Saek


Also found in: Thesaurus, Acronyms, Wikipedia.
ThesaurusAntonymsRelated WordsSynonymsLegend:
Noun1.Saek - a branch of the Tai languages
Tai - the most widespread and best known of the Kadai family of languages
Based on WordNet 3.0, Farlex clipart collection. © 2003-2012 Princeton University, Farlex Inc.
References in periodicals archive ?
The authors sought to determine the prevalence and correlates of SAEK completion and release to law enforcement among sexual assault cases presenting to the emergency department.
"The directive mandates that insurance companies must include in insurance contracts all information relating to the amount of the insurance premium, the payment method and the consequences of non-payment," Saek executive director Stefi Drakou said.
The Saek dialect (the people's autonym is threeks) is now spoken in a couple of villages in Nakorn Pathom province of Thailand, right on the border with Laos, and in a few villages on the Laotian side as well.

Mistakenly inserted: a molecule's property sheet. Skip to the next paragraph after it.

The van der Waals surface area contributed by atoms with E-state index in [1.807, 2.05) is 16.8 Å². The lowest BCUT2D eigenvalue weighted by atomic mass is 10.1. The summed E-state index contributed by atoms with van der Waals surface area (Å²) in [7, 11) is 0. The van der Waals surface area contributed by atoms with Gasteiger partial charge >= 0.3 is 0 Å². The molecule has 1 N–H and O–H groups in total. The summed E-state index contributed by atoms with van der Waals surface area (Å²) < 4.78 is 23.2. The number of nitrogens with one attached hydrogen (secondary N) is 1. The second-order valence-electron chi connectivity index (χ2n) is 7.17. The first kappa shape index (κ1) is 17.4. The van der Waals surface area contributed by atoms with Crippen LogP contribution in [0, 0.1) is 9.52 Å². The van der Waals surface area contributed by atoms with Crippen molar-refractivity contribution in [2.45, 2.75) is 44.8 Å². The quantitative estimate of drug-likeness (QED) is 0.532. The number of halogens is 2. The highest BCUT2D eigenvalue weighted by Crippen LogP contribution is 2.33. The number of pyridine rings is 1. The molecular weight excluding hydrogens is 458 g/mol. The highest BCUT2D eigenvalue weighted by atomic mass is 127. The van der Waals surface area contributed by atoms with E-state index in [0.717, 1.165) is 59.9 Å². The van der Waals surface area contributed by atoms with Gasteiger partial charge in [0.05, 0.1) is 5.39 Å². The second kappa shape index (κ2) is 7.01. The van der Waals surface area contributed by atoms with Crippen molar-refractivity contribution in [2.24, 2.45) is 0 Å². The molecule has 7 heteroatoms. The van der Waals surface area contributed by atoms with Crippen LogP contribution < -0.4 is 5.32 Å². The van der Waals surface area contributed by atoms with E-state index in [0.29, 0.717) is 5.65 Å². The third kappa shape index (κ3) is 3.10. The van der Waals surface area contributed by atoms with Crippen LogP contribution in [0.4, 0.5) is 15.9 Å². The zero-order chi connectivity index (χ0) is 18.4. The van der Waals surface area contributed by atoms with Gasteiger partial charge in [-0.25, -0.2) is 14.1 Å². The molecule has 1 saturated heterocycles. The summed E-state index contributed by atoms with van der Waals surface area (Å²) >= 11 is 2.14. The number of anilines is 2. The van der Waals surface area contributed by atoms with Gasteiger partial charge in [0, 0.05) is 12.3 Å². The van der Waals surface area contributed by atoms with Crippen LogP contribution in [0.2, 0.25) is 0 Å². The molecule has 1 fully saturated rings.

Adding to the tumult, the death of Carmine ("A great man," we're told, "who invented point shaving") leaves Tony caught in the middle of an increasingly brutal war between the deceased's son, Little Carmine, and the former capo's ostensible right-hand man, Johnny Saek (the convincingly oily Vincent Curatola).
In a press conference to express their views on Gesy, the board of the Cyprus Insurance Association (Saek) said the provisions of the bills on Gesy and hospital autonomy, which are to be discussed by the House plenum on Friday, are the product of political compromise that sacrifice health reform's viability, quality and effectiveness.
(25.) Nuuraa musical instruments comprise a pair of hanging gongs (khaung hauj), a pair of small horizontal knobbed-gongs (mong), a pair of single head drums hit with sticks (klaung), a pair of pear-shaped single head drums (thab), finger cymbals (ching), wooden clappers (saek), a Malay double reed oboe (pii) and a Malay spiked fiddle (sau).
THE association of insurance companies (Saek) warned on Friday that populism was harmful to public health and raised a number of questions doubting the success of the national health scheme (Gesy).
This exhaustive technique came to be known among linguists as "doing a Gedney" and produced the extensive volumes on Yay (Hudak 1991a), the Tai dialect of Lungming (Hudak 1991b), Saek (Hudak 1993), and Lue (Hudak 1996).